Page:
Jane Haldemand Marcet was a successful popularizer of free market ideas in 19th century Britain. In a series of short “tales” in the book John Hopkins’s Notions on Political Economy (1833) she has various characters discuss topics such as the benefits to ordinary people of foreign trade, especially at Christmas time:
“So you see, my friends,” continued the landlord, “foreign trade has two advantages; for it not only procures things better and cheaper, but things which our climate renders it impossible for us to produce at home; such as wine, sugar, tobacco, plums, currants, rice, spices, cotton, silks, and other things without number.” “Oh, then,” cried the good woman, “I could not even treat my children with a plum pudding at Christmas without foreign trade; for there’s no making it without plums and spices.”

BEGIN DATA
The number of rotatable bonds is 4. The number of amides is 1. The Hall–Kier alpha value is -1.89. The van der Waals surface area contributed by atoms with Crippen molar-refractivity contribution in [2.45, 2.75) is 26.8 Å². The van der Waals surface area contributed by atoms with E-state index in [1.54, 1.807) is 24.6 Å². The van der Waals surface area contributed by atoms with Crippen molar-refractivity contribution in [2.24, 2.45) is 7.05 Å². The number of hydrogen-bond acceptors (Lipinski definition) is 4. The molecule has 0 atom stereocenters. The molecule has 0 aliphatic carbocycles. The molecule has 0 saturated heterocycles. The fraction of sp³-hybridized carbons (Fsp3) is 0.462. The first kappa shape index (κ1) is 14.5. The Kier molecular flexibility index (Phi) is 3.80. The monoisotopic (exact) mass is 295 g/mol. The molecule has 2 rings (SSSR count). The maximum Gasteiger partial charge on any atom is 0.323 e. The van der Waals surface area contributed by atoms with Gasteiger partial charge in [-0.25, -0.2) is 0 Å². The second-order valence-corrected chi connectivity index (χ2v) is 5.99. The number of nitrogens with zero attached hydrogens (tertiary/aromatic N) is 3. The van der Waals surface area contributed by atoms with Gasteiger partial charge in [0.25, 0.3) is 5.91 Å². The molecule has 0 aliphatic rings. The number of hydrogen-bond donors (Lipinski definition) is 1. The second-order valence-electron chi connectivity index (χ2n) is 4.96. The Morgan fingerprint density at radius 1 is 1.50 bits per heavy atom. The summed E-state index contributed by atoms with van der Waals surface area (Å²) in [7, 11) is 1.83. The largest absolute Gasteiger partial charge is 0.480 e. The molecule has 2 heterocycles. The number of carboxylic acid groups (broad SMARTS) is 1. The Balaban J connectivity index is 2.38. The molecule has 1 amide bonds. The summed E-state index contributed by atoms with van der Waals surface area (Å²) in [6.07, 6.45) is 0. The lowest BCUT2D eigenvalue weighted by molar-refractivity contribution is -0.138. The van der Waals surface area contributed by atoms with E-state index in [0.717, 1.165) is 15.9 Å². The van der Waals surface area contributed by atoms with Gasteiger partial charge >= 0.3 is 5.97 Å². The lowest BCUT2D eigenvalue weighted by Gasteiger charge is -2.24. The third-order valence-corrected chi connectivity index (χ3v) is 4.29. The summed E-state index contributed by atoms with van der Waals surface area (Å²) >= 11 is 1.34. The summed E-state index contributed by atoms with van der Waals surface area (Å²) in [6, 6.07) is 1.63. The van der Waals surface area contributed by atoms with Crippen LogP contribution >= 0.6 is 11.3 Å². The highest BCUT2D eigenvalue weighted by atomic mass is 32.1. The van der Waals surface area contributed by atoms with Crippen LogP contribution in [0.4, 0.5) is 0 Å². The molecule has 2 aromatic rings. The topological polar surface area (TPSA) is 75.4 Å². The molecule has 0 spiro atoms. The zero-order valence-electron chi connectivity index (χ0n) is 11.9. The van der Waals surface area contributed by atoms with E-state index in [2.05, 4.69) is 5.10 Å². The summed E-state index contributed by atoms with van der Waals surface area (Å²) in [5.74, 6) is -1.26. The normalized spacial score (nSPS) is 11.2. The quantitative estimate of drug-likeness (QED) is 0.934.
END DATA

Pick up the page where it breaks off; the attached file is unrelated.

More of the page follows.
About this Quotation:
In spite of the rather condescending tone of the all-knowing landlord there are some sound economic truths here aimed at the working classes of Britain in the 1830s. This quotation was selected as millions of consumers in the west go about their Christmas shopping, perhaps not knowing about the benefits of “globalisation” and the international division of labor. So much of what is purchased and which provides happiness and joy at this time of the year depends upon a complex web of international trade. Today we have the electronic equivalent of the “plums and spices” mentioned in the Marcet homily.